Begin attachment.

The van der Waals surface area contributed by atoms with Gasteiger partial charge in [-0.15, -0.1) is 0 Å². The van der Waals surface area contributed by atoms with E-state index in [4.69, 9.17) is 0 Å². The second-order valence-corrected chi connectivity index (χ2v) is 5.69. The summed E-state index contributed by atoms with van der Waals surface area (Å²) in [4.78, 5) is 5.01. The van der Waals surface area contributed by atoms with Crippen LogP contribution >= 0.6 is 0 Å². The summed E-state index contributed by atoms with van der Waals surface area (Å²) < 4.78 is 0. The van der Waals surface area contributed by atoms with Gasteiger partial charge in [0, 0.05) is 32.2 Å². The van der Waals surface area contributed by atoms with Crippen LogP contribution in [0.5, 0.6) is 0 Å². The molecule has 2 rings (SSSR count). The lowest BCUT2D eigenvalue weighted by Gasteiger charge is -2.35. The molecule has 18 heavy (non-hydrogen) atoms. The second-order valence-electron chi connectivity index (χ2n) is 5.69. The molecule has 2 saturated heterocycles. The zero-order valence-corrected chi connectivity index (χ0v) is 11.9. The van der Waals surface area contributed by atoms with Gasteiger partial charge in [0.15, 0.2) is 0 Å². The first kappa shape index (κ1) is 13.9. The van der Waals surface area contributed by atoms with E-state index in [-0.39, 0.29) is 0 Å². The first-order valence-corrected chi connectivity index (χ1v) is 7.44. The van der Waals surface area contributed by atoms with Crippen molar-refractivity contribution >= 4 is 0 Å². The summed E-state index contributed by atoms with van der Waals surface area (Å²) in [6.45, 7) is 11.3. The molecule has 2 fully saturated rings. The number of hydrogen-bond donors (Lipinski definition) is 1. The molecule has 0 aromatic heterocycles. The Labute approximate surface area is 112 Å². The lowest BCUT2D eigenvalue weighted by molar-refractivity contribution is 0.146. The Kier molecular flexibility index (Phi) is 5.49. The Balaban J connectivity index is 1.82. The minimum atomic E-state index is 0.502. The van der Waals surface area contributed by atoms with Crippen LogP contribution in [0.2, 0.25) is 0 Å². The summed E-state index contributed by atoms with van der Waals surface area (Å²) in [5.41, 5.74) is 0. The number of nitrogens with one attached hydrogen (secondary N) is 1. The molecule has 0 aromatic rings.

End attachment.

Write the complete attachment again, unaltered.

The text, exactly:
The van der Waals surface area contributed by atoms with Gasteiger partial charge in [-0.15, -0.1) is 0 Å². The van der Waals surface area contributed by atoms with E-state index in [4.69, 9.17) is 0 Å². The second-order valence-corrected chi connectivity index (χ2v) is 5.69. The summed E-state index contributed by atoms with van der Waals surface area (Å²) in [4.78, 5) is 5.01. The van der Waals surface area contributed by atoms with Crippen LogP contribution >= 0.6 is 0 Å². The summed E-state index contributed by atoms with van der Waals surface area (Å²) < 4.78 is 0. The van der Waals surface area contributed by atoms with Gasteiger partial charge in [0, 0.05) is 32.2 Å². The van der Waals surface area contributed by atoms with Crippen LogP contribution in [0.5, 0.6) is 0 Å². The molecule has 2 rings (SSSR count). The lowest BCUT2D eigenvalue weighted by Gasteiger charge is -2.35. The molecule has 18 heavy (non-hydrogen) atoms. The second-order valence-electron chi connectivity index (χ2n) is 5.69. The molecule has 2 saturated heterocycles. The zero-order valence-corrected chi connectivity index (χ0v) is 11.9. The van der Waals surface area contributed by atoms with Gasteiger partial charge in [0.15, 0.2) is 0 Å². The first kappa shape index (κ1) is 13.9. The van der Waals surface area contributed by atoms with E-state index in [-0.39, 0.29) is 0 Å². The first-order valence-corrected chi connectivity index (χ1v) is 7.44. The van der Waals surface area contributed by atoms with Crippen molar-refractivity contribution >= 4 is 0 Å². The summed E-state index contributed by atoms with van der Waals surface area (Å²) in [6.45, 7) is 11.3. The molecule has 2 fully saturated rings. The number of hydrogen-bond donors (Lipinski definition) is 1. The molecule has 0 aromatic heterocycles. The Labute approximate surface area is 112 Å². The lowest BCUT2D eigenvalue weighted by molar-refractivity contribution is 0.146. The Kier molecular flexibility index (Phi) is 5.49. The Balaban J connectivity index is 1.82. The minimum atomic E-state index is 0.502. The van der Waals surface area contributed by atoms with Crippen LogP contribution in [0.2, 0.25) is 0 Å². The summed E-state index contributed by atoms with van der Waals surface area (Å²) in [5.41, 5.74) is 0. The number of nitrogens with one attached hydrogen (secondary N) is 1. The molecule has 0 aromatic rings.